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Startup of the Week [Episode 3]: Evolution of Retail

Happy Black Friday, Cyber Monday, Discount Tuesday, Something Wednesday…

Over the last several years, I’ve paid attention to some of the trends affecting the retail industry. One particular trend that clearly stands out is its movement away from brick-and-mortar locations to a purely online presence. The movement is evident when I’m visiting shopping centers around town. The two closest shopping centers to my house have no retail stores except for groceries and a CVS. Instead, all of the occupied spaces are filled with service-based businesses. For example, one of the shopping centers includes two banks, two hair salons, a wellness center, dog grooming, multiple restaurants, a dry cleaner, dentist, and UPS store. The other shopping center less than a mile away is about the same. Why are there only service-based companies left?

The most common argument I hear about the reason behind this trend is Amazon. It goes something like: brick-and-mortar stores have higher expenses that just don’t allow them to compete with the similarly priced items on Amazon. Services, for the most part, have been sheltered from competition online. However, existing retail strategies could not compete.

And this argument is true in the simplest form.

However, the thing I find most interesting about the fall of the brick-and-mortar retail store is that it primarily was the result of firms using existing retail strategies despite the quickly evolving value proposition of customers. Doing it the same way or slightly different than the way you did it in the past is not a sufficient way to adapt to the rapidly changing environment. As a result, we lost them.

I took my kids to Toys R Us right before they closed. I doubt they will remember it. One reason is that they are still pretty young. However, the second and most important reason is that there was nothing worth remembering. If there is nothing worth remembering, I’ll just buy it on Amazon.

I think this lack of innovation and customer development in the brick-and-mortar retail industry has opened the door for entrepreneurs to try new and innovative ways to create significant value for customers despite the higher cost of operating these types of locations.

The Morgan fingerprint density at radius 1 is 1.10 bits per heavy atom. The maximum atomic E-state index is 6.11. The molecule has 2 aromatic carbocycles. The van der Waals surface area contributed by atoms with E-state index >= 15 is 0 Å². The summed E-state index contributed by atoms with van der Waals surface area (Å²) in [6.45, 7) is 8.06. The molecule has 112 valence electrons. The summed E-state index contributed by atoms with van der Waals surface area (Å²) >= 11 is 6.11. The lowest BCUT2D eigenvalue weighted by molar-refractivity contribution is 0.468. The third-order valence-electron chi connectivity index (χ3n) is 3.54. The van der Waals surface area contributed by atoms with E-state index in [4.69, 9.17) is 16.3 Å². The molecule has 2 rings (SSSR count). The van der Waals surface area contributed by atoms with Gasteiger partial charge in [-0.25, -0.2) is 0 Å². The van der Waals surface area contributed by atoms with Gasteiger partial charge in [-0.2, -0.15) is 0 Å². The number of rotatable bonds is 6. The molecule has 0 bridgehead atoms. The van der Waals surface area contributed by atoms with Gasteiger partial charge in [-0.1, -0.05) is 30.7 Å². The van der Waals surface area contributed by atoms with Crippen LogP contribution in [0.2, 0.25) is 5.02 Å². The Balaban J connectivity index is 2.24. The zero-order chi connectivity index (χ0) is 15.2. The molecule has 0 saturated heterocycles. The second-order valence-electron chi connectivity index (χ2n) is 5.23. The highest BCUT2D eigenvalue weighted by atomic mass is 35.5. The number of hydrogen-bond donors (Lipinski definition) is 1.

Even the brick-and-mortar killer Amazon is getting into brick-and-mortar game. Why? Because they see where innovative ideas and business models can capture the needs of customers and create the value they are willing to pay for. Not every need and value a customer has can be captured by an online store. The difference is that they are not doing it the same way others did it in the past. For example, Amazon Go is their new convenience store model that eliminates the need for people manning cash registers. Instead, it uses a series of cameras to track what you decide to purchase. As a result, they are able to reduce one of the high costs of this type of operation.

It makes me wonder why it took Amazon, an online store, to come up with this technology when all of these other retailers were complaining that they could not compete with them. They could have done it, but they didn’t.

There are a lot of ideas floating around about how to change the brick-and-mortar retail industry. I can’t forecast what will work and what will flop. A lot of these new ideas and models are still going through a customer development process. However, I do think we will see a revitalization of brick-and-mortar retail, but it will be different in most ways. And those difference will be good because they will mean that companies have figured out how to deliver better value to customers. We end up being the recipients of these value-creating endeavors.

For this week, I am highlighting Taylor Romero’s company Spruce Labs (see the video and website below to see what he is doing). While I think their ideas and models will continue to go through several iterations as they respond to feedback from their customers, I like the underlying strategies of this company to use technology to change the experience of shopping at a brick-and-mortar location. Is it a value proposition that resonates with everyone, probably not. But they’re not trying to be the Amazon of everything for everyone at this time. They won’t have something for everyone. Instead, they are more like an Amazon of books. But being an Amazon of books isn’t a bad place to start.

Check out Taylor Romero’s TED talk to see what he did when his wife wanted to launch a boutique. Hint: they are trying to do it different than what was done in the past. Also, see more at sprucebot.com

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Researcher | Entrepreneur | Mentor | Investor | Director CSUSM Innovation Center

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